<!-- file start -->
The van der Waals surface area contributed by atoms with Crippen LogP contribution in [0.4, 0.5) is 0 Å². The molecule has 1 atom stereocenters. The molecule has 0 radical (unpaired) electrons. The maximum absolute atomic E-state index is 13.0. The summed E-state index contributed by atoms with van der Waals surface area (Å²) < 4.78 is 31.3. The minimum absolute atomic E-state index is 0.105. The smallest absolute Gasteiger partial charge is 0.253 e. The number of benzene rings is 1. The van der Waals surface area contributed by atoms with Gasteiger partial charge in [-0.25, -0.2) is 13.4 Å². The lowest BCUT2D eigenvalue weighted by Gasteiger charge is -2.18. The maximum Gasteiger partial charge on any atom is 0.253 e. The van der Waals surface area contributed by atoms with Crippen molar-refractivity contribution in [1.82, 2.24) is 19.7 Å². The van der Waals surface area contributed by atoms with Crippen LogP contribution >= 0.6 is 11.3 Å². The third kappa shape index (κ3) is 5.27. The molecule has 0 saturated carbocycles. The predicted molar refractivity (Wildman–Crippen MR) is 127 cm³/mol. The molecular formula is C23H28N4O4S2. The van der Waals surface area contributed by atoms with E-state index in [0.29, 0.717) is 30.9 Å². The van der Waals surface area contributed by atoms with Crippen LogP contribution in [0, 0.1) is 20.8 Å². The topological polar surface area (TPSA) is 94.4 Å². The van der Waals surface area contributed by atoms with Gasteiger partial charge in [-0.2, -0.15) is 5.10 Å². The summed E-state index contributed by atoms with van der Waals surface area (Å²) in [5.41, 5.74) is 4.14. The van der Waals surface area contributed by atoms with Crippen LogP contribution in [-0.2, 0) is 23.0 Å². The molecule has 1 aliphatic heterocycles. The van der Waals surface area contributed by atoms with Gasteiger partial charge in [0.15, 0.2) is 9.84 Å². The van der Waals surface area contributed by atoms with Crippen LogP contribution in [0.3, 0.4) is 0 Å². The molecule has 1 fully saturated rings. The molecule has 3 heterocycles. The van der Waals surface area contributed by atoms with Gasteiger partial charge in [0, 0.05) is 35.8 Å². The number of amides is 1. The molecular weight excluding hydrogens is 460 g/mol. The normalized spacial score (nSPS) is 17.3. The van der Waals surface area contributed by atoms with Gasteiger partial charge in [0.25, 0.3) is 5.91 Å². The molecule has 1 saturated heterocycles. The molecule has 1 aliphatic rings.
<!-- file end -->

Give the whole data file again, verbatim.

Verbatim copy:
The van der Waals surface area contributed by atoms with Crippen LogP contribution in [0.4, 0.5) is 0 Å². The molecule has 1 atom stereocenters. The molecule has 0 radical (unpaired) electrons. The maximum absolute atomic E-state index is 13.0. The summed E-state index contributed by atoms with van der Waals surface area (Å²) < 4.78 is 31.3. The minimum absolute atomic E-state index is 0.105. The smallest absolute Gasteiger partial charge is 0.253 e. The number of benzene rings is 1. The van der Waals surface area contributed by atoms with Gasteiger partial charge in [-0.25, -0.2) is 13.4 Å². The lowest BCUT2D eigenvalue weighted by Gasteiger charge is -2.18. The maximum Gasteiger partial charge on any atom is 0.253 e. The van der Waals surface area contributed by atoms with Crippen molar-refractivity contribution in [1.82, 2.24) is 19.7 Å². The van der Waals surface area contributed by atoms with Crippen LogP contribution >= 0.6 is 11.3 Å². The third kappa shape index (κ3) is 5.27. The molecule has 0 saturated carbocycles. The predicted molar refractivity (Wildman–Crippen MR) is 127 cm³/mol. The molecular formula is C23H28N4O4S2. The van der Waals surface area contributed by atoms with E-state index in [0.29, 0.717) is 30.9 Å². The van der Waals surface area contributed by atoms with Crippen LogP contribution in [0, 0.1) is 20.8 Å². The topological polar surface area (TPSA) is 94.4 Å². The van der Waals surface area contributed by atoms with Gasteiger partial charge in [-0.2, -0.15) is 5.10 Å². The summed E-state index contributed by atoms with van der Waals surface area (Å²) in [5.41, 5.74) is 4.14. The van der Waals surface area contributed by atoms with Crippen LogP contribution in [-0.2, 0) is 23.0 Å². The molecule has 1 aliphatic heterocycles. The van der Waals surface area contributed by atoms with Gasteiger partial charge in [0.15, 0.2) is 9.84 Å². The van der Waals surface area contributed by atoms with Crippen LogP contribution in [0.3, 0.4) is 0 Å². The molecule has 1 fully saturated rings. The molecule has 3 heterocycles. The van der Waals surface area contributed by atoms with Gasteiger partial charge in [0, 0.05) is 35.8 Å². The number of amides is 1. The molecular weight excluding hydrogens is 460 g/mol. The normalized spacial score (nSPS) is 17.3. The van der Waals surface area contributed by atoms with Gasteiger partial charge in [0.25, 0.3) is 5.91 Å². The molecule has 1 saturated heterocycles. The molecule has 1 aliphatic rings.